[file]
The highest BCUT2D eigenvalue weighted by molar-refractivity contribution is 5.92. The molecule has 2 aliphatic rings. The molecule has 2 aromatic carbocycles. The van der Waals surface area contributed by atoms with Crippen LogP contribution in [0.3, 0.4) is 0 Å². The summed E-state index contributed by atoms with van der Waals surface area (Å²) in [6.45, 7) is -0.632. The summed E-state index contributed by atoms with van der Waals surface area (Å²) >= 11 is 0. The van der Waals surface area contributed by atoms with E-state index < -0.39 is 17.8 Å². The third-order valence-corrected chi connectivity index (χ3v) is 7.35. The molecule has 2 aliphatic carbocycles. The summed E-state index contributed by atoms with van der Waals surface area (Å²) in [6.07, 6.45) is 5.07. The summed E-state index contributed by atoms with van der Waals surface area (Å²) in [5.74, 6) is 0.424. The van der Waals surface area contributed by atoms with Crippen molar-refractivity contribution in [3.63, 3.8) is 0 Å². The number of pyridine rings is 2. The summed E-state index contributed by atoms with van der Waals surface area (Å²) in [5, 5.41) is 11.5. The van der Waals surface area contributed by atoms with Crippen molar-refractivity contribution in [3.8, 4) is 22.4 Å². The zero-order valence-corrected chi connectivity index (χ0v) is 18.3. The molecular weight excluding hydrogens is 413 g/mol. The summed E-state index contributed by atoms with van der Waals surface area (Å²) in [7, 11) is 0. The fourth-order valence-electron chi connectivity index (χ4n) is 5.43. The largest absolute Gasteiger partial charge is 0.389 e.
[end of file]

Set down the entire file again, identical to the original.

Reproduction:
The highest BCUT2D eigenvalue weighted by molar-refractivity contribution is 5.92. The molecule has 2 aliphatic rings. The molecule has 2 aromatic carbocycles. The van der Waals surface area contributed by atoms with Crippen LogP contribution in [0.3, 0.4) is 0 Å². The summed E-state index contributed by atoms with van der Waals surface area (Å²) in [6.45, 7) is -0.632. The summed E-state index contributed by atoms with van der Waals surface area (Å²) >= 11 is 0. The van der Waals surface area contributed by atoms with E-state index < -0.39 is 17.8 Å². The third-order valence-corrected chi connectivity index (χ3v) is 7.35. The molecule has 2 aliphatic carbocycles. The summed E-state index contributed by atoms with van der Waals surface area (Å²) in [6.07, 6.45) is 5.07. The summed E-state index contributed by atoms with van der Waals surface area (Å²) in [5.74, 6) is 0.424. The van der Waals surface area contributed by atoms with Crippen molar-refractivity contribution in [3.63, 3.8) is 0 Å². The number of pyridine rings is 2. The summed E-state index contributed by atoms with van der Waals surface area (Å²) in [5, 5.41) is 11.5. The van der Waals surface area contributed by atoms with Crippen molar-refractivity contribution in [3.8, 4) is 22.4 Å². The zero-order valence-corrected chi connectivity index (χ0v) is 18.3. The molecular weight excluding hydrogens is 413 g/mol. The summed E-state index contributed by atoms with van der Waals surface area (Å²) in [7, 11) is 0. The fourth-order valence-electron chi connectivity index (χ4n) is 5.43. The largest absolute Gasteiger partial charge is 0.389 e.